In June, the former mayor of Juba, Kalisto Lado, destroyed shrines associated with indigenous religious practices.  In September, media reported that police arrested 11 persons who were subsequently charged with practicing witchcraft.  Despite these charges, legal experts said that since the country is a secular state, there were no legal grounds to charge persons with witchcraft.

Government officials included both Christians and Muslims.  President Kiir Mayardit, a Catholic, employed Sheikh Juma Saeed Ali, a leader of the country’s Islamic community, as a high-level advisor on religious affairs.  One of the Vice Presidents, Hussein Abdelbaghi, was also a Muslim.

Although not mandated by the government, religious education was generally included in public secondary school and university curricula.  Theoretically, students could attend either a Christian or an Islamic course, and those with no religious affiliation could choose between the two courses.  Because of resource constraints, however, some schools offered only one course.  Christian and Islamic private religious schools set their own religious curriculum without government mandates on content.  Seventh-day Adventists noted the University of Juba often failed to provide reasonable accommodation for Adventist students unable to take exams on Saturdays.

Section III. Status of Societal Respect for Religious Freedom

On August 16, unidentified gunmen killed three persons, including two nuns, in an ambush on the Juba-Nimule road, which connects the capital to Uganda.  By year’s end, neither government forces nor opposition militias claimed responsibility for the deaths, with both parties accusing the other of culpability.  According to media reports, in April, unidentified gunmen broke into the home of the Italian-born Roman Catholic Bishop-designate of Rumbek, shot him in both legs, and fled.  He was subsequently transferred to Nairobi, Kenya for medical treatment.  At year’s end, the motives for the attacks remained unclear and the perpetrators unidentified.

The country’s religious institutions remained a crucial source of stability in an otherwise unstable country, according to researchers and international nongovernmental organizations (NGOs).  Christian and Muslim religious leaders regularly communicated and coordinated activities, particularly around peace building, humanitarian aid, and COVID-19.  Religious leaders stated that a diverse network of Catholic, Protestant, and Muslim domestic and international organizations frequently provided noncombatants shelter from various subnational conflicts throughout the country.  Observers said that at times, religious workers became targets for speaking out about what they believed to be the underlying causes of the conflict.  One religious leader said security forces wanted to close a radio station affiliated with a Christian denomination for its criticism of the government, a course of action that was averted after appealing to President Kiir.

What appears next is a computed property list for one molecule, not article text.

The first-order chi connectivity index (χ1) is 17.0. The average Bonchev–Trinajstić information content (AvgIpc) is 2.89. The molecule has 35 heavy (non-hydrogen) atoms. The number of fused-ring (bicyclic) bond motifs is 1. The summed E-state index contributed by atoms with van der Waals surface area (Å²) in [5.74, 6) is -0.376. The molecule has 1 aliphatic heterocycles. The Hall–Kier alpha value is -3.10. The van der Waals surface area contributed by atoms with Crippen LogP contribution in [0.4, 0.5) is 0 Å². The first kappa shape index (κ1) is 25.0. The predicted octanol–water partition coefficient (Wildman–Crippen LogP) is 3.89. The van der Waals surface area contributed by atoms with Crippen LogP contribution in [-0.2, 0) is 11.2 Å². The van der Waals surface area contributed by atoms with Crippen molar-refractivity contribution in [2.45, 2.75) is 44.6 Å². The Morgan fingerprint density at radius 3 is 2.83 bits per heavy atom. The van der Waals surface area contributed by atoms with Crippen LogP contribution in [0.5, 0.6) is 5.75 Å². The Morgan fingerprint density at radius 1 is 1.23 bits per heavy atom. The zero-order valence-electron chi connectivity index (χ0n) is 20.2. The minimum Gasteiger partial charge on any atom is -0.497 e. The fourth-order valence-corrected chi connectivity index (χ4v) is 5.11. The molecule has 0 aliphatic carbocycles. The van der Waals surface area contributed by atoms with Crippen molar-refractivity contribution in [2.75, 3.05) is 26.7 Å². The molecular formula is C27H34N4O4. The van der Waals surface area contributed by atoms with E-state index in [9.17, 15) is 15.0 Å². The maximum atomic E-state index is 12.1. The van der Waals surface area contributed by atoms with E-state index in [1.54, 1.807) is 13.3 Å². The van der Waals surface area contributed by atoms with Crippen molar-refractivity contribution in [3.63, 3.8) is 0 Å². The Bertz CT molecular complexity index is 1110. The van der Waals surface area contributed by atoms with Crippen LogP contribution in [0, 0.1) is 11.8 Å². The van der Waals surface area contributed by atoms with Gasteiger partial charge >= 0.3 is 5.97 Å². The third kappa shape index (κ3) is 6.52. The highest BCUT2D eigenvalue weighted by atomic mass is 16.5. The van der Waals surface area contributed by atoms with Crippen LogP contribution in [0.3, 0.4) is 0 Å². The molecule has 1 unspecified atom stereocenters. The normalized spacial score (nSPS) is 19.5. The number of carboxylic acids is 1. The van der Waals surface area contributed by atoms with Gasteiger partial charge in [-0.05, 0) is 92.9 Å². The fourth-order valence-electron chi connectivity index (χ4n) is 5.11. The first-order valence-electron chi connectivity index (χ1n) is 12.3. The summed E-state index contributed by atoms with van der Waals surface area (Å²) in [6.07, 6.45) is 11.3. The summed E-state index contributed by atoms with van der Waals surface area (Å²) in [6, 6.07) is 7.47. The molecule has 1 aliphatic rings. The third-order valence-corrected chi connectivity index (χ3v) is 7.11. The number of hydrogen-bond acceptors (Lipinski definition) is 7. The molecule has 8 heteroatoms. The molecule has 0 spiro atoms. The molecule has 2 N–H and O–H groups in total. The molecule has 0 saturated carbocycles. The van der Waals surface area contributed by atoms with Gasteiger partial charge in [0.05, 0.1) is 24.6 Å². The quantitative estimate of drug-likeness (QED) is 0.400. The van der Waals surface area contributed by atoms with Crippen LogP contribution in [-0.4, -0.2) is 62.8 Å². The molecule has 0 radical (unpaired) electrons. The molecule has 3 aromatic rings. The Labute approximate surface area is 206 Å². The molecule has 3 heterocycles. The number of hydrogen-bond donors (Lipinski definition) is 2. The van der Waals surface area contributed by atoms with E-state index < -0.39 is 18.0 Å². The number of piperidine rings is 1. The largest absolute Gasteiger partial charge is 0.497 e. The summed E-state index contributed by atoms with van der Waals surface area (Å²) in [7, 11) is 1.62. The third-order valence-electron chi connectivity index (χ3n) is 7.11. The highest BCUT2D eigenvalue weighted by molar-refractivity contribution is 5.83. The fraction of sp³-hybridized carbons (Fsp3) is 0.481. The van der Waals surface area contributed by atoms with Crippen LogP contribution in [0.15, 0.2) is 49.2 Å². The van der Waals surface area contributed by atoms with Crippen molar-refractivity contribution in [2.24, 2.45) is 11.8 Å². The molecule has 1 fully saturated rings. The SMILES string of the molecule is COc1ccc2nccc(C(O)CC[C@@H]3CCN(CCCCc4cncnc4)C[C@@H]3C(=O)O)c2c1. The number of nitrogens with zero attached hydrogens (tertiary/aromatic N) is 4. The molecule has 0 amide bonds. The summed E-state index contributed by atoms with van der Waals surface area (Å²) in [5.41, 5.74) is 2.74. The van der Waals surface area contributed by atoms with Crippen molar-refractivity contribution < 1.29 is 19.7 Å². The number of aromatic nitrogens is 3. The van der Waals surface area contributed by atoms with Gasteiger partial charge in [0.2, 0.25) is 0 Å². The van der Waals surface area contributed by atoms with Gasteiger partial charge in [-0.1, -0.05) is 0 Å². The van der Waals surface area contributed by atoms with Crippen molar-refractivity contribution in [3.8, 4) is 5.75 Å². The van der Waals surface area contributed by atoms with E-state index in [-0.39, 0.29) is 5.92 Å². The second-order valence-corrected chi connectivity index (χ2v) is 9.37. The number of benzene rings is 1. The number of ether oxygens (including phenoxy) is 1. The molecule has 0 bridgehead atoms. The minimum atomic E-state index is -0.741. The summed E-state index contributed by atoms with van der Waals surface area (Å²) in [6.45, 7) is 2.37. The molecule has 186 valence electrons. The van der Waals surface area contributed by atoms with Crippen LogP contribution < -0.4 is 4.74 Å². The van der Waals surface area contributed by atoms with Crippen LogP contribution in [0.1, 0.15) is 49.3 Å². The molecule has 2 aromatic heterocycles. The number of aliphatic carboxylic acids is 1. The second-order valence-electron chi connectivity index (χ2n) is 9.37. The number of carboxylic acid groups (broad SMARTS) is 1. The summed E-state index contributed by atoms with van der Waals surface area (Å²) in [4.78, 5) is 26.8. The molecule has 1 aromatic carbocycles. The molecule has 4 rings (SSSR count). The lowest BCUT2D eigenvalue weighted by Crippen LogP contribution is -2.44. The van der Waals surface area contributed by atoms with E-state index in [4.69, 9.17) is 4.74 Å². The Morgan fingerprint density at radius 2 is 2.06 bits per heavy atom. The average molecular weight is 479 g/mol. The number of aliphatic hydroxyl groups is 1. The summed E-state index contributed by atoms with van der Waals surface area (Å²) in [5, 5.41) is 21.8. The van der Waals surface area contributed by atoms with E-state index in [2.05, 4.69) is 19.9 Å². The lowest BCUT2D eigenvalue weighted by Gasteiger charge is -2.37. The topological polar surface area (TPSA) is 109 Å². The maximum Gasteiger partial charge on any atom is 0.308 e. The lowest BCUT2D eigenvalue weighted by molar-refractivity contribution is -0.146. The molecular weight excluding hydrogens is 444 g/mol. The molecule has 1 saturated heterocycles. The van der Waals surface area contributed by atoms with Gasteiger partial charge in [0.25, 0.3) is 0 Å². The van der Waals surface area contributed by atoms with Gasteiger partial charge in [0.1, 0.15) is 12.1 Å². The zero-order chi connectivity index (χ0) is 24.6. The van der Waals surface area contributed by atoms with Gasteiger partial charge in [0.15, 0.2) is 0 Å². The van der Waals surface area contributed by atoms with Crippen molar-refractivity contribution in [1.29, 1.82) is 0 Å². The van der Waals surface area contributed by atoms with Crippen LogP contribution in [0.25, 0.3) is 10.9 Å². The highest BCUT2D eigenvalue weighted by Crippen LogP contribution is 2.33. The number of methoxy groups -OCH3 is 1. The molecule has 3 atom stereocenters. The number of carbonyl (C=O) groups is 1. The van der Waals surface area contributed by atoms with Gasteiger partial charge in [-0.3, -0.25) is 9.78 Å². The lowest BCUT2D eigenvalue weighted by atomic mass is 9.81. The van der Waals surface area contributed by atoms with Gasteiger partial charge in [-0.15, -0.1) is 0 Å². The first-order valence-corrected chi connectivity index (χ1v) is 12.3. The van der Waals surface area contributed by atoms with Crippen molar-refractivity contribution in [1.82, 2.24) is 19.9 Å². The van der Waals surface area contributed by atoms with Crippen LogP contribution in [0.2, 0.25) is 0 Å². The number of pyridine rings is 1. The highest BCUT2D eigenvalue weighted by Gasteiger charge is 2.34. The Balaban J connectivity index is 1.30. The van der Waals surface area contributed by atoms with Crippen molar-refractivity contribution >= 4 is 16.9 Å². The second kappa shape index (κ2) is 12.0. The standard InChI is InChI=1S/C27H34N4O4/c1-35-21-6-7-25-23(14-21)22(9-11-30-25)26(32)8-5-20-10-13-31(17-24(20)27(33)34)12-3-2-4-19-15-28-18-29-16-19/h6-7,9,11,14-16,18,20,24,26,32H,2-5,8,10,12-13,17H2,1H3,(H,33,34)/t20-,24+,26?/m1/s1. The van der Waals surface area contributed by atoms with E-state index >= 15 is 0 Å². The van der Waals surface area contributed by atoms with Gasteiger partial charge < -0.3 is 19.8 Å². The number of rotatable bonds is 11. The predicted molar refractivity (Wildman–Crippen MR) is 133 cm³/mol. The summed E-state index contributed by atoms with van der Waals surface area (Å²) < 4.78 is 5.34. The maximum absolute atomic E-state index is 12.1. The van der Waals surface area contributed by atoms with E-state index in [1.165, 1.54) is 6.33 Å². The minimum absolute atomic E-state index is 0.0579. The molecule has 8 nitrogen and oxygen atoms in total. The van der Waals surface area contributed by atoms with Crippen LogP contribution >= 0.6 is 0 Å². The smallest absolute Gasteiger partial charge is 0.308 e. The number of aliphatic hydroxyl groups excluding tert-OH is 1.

Leaders from all major religious groups attended ceremonial public events, and both Christian and Muslim leaders were represented on key peace agreement implementation bodies that met throughout the year.  Additionally, the lay Catholic organization Sant’Egidio formally supported the implementation of the peace agreement and engaged with nonsignatories.

Section IV. U.S. Government Policy and Engagement

Embassy officials raised concerns with government representatives regarding a lack of rule of law, increasing subnational conflict, impunity for violent crimes, and reports of human rights abuses and their impact on religious workers.  They also expressed these concerns to religious leaders.  The Charge d’Affaires raised the detention of Bishop Yemba with the Deputy Minister of Foreign Affairs in September.

The Charge d’Affaires and other embassy officials regularly participated in discussions with leaders of the South Sudan Islamic Council, South Sudan Council of Churches, Episcopal Church of South Sudan, Presbyterian Church, United Methodist Church, and Catholic Church on faith-based peace initiatives, implementation of the peace agreement signed in 2018, and religious tolerance.  In September, the embassy hosted an interfaith event for Christian and Muslim leaders, highlighting its support for the role religious leaders play in peace-building and reconciliation.

2021 Report on International Religious Freedom: South Sudan
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U.S. Department of State